Edge of Tomorrow and Your Seat

It sometimes seems as though superhero movies have taken over the science fiction genre like the creatures in Invasion of the Body Snatchers, who look just like us, who used to be us, but who are now aliens intent on replacing us. As I reported in a previous post, “Officially Burned Out on Superheroes,” I’m really done with the formula that has driven these movies to great success. Yes, as a kid I read all the superhero comics and enjoyed them. As an adult, I sometimes wish for a superhero to appear and save us from ourselves by, for example, cleaning up the great Pacific garbage patch. Aside from that I’m happy to live without them.

Hollywood can do real science fiction when it wants to, and do it really well. Whether it’s the mystery of Moon, the verisimilitude and tension of Gravity, the suspense of Alien, or down-dirty grittiness of Outland, the movies can take us into space and back again or bring the shock of other races down to earth.

Doug Liman, Edge of Tomorrow, Warner Brothers, Tom Cruise, Edge of Tomorrow 

Edge of Tomorrow does the latter. It succeeds on all fronts and deserves the critical kudos it has been receiving. Here’s what it does well:

  • It has a good story. Saving the world from an alien invasion is an old, well-worn science fiction trope but Edge of Tomorrow gives it a fresh take by forcing our hero—and the audience—to approach the conflict from the perspective of constant repetition and learning.
  • It has a good screenplay.  Written by Christopher McQuarrie, Jez Butterworth and John-Henry Butterworth, it gives us snappy dialogue, sarcasm, essential information, humor, confusion, learning and even some self deprecation. There’s none of the macho boasting and bragging or labored jokes that can mar superhero movies (not to mention James Bond).
  • It has good acting. Tom Cruise’s performance in Edge of Tomorrow reminds us that he actually can act and do it in a way that makes us buy into his character, even when Major Cage is not a particularly likable guy. Emily Blunt is equally good as Rita Vrataski and Bill Paxton does his engaging bit as tough-as-nails Master Sergeant Farell.
  • It has terrifying aliens. No humans wearing alien suits. No guys with bumps on their foreheads. The Mimics are deadly wire whips, so fast they’re hard to follow and totally bent on killing everyone they see. Like far too many aliens, though, they seem to lack intelligence. While this may work for the red drones, it’s less credible in the blue alphas.
  • It has nitty-gritty realism. The military force looks, acts, and sounds like a real army. Yes, there are exoskeleton super-suits but the soldiers wearing them are just ordinary men and women with no super powers. Yes, there are aircraft that don’t exist today but they simply look like another generation of military vehicle. There are no heli-carriers and nothing flashy from Stark Industries.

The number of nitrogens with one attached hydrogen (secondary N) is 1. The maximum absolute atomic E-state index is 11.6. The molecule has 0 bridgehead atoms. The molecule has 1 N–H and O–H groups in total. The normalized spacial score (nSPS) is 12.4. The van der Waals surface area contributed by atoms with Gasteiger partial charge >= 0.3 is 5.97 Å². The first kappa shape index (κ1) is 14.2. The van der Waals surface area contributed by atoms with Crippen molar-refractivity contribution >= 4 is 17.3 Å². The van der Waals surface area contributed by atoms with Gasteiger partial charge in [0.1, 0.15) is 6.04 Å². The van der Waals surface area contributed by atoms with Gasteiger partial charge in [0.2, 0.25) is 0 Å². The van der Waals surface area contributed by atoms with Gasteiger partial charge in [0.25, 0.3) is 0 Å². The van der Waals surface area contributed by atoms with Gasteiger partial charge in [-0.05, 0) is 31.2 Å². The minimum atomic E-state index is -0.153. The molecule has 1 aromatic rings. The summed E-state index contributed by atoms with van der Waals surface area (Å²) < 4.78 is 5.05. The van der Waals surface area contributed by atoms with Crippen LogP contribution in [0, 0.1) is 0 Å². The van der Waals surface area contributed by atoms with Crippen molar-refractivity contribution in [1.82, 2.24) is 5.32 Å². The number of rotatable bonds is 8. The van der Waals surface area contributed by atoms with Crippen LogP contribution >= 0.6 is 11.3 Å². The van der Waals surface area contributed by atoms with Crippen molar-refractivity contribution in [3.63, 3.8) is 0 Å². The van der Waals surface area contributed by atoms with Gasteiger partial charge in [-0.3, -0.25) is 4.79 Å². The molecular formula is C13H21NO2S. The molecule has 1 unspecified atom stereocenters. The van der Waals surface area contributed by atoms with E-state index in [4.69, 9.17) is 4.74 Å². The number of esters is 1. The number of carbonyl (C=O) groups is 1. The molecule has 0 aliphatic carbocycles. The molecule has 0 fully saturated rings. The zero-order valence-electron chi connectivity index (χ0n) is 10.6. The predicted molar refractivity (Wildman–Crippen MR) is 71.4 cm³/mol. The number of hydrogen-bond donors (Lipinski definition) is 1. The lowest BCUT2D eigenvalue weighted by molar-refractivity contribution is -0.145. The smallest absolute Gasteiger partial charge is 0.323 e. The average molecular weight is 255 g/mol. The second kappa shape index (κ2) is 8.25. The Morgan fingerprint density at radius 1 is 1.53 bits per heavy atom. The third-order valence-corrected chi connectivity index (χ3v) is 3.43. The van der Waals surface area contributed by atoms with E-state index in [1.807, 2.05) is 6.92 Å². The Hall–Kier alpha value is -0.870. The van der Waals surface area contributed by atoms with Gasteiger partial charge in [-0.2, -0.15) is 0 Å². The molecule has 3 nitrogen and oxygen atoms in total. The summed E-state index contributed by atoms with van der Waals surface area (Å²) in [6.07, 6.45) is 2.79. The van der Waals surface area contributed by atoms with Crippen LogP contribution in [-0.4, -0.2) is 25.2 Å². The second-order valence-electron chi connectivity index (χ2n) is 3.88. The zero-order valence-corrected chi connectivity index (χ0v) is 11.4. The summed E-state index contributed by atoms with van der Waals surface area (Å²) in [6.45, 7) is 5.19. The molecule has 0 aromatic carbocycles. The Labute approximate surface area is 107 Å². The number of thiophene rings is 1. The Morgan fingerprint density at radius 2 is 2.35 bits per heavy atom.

• It doesn’t destroy New York. Or Washington or Los Angeles or San Francisco. In fact, all the action takes place outside of the United States, most of it on a French field of battle that resembles Normandy Beach. The carnage is individual, personal, and overwhelming. No major city is annihilated at the end, either, and there’s no massive wanton destruction without regard for consequences. That’s because the city involved has pretty much been wiped out already.

Has Cruise Crashed?

@EdgeofTomorrow opened in third place to disappointing box office numbers. It brought in only $29.1 million domestically on its opening weekend—far less than Warner Brothers was hoping for. A big-budget action movie that’s aimed at the young male audience, with an A-list star and a $175 million production budget typically set $100 million as its benchmark.

Some are wondering whether Tom Cruise is past his sell-by date as an action star. His only big hits over the last five years have been in the Mission Impossible franchise. In The Wall Street Journal, Ben Fritz wonders whether “Tom Cruise Will Hurt Edge of Tomorrow.” That question would have been unthinkable in the 90s.

Other industry watchers are noting that the trend for summer movies is moving toward girls and young women with films like the Hunger Games franchise, Divergent — ad even the Twilight series — appealing to a big audience that’s bored with watching boys beat up on boys or villains blowing up stuff.

The Angel of Verdun

Edge of Tomorrow, Tom Cruise, Emily Blunt, Doug Liman

Fighting mimics on the beach

On the other hand, Emily Blunt’s Rita Vrataski is no slouch in the action department. She’s more experienced and more competent than Tom Cruise’s Major Cage. A character more like Ellen Ripley than Katniss Everdeen,

Rita is both a hero — the Angel of Verdun — who is used to rally the troops and a dedicated soldier who doesn’t quibble at making the tough choices, whether about others or herself, if that’s what going to beat the Mimics. She’s the toughest woman warrior since Jenette Goldstein played Private Vasquez in Aliens. Edge of Tomorrow is as much her movie as it is his. If you’re looking for a heroine to admire, Rita Vrataski is it.

Should you be confused about the ending when you leave the theater, or how the time looping works, check out Screenrant’s analysis by Ben Kendrick: “Ending and Time Travel Explained.” But it’s full of spoilers so don’t do this until after you have seen the movie.

If you liked any of the movies mentioned above. Heck, if you liked Saving Private Ryan or D-Day and can suspend disbelief enough to accept an alien enemy, you will probably enjoy Edge of Tomorrow. We certainly did and we recommend it highly.

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